We examined whether an attentional bias modification (ABM) procedure would produce a persistent and generalizable change in attentional bias, and influence subjective craving and tobacco-seeking behavior, among tobacco smokers.
Seventy-two cigarette smokers were randomly allocated to groups before completing a modified visual probe task in which their attentional bias for smoking-related cues was increased ("attend smoking" group), reduced ("avoid smoking" group), or not manipulated (control group).
The ABM produced the predicted changes in attentional bias, although these effects were short lasting, and there was no evidence of generalization either to novel smoking-related stimuli or to performance on a different measure of attentional bias (the pictorial Stroop task). ABM had no effects on subjective craving or behavioral measures of tobacco seeking.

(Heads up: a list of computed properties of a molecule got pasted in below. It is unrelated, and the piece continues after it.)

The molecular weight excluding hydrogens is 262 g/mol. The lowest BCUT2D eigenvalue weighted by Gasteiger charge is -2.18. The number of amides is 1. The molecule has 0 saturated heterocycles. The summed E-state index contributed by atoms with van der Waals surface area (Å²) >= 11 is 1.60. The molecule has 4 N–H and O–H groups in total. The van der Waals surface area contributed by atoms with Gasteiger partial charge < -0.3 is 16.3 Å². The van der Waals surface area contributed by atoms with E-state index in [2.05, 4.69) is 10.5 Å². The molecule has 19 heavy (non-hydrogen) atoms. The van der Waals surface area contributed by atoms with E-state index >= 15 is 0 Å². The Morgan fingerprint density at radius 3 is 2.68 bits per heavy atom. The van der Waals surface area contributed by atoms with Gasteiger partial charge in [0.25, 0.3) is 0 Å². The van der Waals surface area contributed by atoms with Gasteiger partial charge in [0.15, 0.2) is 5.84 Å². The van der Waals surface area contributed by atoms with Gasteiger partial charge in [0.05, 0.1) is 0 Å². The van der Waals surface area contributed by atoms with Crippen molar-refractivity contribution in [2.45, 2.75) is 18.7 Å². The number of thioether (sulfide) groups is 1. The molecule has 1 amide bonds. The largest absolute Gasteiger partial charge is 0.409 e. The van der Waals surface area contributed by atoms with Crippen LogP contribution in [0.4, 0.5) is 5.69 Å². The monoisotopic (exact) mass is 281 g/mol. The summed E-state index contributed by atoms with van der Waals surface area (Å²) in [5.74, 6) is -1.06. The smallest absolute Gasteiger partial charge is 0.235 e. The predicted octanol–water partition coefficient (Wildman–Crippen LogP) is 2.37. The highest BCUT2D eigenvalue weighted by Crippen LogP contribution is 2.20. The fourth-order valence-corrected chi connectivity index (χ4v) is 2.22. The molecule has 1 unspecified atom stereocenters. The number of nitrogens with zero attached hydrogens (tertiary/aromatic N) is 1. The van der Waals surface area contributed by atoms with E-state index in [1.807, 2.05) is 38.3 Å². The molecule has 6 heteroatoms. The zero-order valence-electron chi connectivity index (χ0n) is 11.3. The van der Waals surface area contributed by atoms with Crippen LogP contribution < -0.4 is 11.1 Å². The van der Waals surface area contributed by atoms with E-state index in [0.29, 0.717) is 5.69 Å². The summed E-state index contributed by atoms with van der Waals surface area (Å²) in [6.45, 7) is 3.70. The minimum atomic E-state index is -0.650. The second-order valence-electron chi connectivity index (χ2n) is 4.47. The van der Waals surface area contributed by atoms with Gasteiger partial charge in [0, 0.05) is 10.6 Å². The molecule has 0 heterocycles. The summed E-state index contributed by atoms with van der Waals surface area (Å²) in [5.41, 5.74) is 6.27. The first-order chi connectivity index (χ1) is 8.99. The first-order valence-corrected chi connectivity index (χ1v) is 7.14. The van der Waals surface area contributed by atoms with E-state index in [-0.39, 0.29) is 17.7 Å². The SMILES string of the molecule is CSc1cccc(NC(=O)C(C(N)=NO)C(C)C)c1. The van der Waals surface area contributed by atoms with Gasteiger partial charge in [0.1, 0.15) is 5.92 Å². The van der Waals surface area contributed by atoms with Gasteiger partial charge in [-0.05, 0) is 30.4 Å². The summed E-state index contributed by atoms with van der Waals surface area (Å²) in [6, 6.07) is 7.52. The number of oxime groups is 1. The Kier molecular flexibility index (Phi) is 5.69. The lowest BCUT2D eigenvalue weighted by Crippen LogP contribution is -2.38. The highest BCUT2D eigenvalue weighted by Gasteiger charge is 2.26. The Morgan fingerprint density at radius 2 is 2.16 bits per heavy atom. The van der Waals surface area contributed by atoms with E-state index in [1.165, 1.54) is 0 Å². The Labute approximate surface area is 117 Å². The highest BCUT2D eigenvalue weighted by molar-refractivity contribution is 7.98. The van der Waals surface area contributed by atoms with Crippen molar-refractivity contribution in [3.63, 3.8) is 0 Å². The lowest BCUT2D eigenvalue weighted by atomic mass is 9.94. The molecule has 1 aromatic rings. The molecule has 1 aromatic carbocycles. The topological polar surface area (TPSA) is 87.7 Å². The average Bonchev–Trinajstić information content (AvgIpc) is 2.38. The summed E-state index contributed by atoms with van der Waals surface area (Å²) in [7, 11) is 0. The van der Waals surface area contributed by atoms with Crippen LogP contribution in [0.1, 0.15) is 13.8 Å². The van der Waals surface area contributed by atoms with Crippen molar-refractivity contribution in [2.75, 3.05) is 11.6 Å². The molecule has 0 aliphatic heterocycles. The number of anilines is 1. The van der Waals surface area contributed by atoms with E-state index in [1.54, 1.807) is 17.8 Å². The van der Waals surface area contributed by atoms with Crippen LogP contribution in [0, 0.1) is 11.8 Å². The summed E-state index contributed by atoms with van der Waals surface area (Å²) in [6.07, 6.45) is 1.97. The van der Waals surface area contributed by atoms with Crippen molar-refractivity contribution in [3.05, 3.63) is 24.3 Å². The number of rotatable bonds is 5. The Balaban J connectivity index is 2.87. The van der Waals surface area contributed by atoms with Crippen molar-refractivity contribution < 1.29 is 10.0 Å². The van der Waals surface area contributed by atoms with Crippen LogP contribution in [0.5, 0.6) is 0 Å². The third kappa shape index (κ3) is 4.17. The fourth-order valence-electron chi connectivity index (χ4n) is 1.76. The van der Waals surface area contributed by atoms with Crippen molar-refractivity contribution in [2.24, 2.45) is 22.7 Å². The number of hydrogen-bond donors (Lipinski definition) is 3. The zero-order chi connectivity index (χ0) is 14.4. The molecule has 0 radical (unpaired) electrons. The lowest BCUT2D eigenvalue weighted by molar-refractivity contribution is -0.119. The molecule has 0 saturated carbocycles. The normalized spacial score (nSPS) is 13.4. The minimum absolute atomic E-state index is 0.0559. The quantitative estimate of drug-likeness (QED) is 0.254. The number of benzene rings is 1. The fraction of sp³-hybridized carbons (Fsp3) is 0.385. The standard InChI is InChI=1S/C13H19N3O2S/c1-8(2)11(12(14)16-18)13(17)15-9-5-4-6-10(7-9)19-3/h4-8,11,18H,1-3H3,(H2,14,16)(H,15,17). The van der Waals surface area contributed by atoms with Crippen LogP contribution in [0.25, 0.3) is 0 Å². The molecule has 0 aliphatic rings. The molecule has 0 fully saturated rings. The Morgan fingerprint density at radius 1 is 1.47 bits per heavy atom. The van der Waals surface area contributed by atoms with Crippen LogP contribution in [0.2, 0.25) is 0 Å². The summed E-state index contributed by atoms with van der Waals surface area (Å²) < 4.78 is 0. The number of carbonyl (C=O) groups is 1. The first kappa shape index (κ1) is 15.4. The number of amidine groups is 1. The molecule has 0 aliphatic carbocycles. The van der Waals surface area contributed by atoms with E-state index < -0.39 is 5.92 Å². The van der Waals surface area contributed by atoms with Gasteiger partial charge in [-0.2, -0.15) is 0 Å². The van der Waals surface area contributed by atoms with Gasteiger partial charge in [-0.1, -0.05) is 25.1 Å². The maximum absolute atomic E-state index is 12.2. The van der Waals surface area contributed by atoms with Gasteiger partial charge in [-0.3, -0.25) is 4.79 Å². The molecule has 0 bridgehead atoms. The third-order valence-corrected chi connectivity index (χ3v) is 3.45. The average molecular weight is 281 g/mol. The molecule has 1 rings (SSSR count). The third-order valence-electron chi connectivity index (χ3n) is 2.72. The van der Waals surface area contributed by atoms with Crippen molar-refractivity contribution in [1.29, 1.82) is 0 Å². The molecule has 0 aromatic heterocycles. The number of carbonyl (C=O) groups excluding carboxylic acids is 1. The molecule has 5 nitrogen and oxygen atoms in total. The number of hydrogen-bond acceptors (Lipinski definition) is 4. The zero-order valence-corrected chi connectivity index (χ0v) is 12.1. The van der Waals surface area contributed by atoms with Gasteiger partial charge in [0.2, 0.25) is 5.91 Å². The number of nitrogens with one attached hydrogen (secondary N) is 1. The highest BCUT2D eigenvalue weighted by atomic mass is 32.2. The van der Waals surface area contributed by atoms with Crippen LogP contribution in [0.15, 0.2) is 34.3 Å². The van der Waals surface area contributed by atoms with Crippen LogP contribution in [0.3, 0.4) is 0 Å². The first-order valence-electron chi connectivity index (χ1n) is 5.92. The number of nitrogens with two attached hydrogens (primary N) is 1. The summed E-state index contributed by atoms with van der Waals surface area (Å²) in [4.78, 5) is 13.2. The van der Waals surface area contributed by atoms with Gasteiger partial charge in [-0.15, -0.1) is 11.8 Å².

These results add to a growing body of literature that suggests that a single session of ABM does not produce generalizable effects, and effects on craving and drug seeking are inconsistent across studies. Theoretical implications and directions for future research are discussed.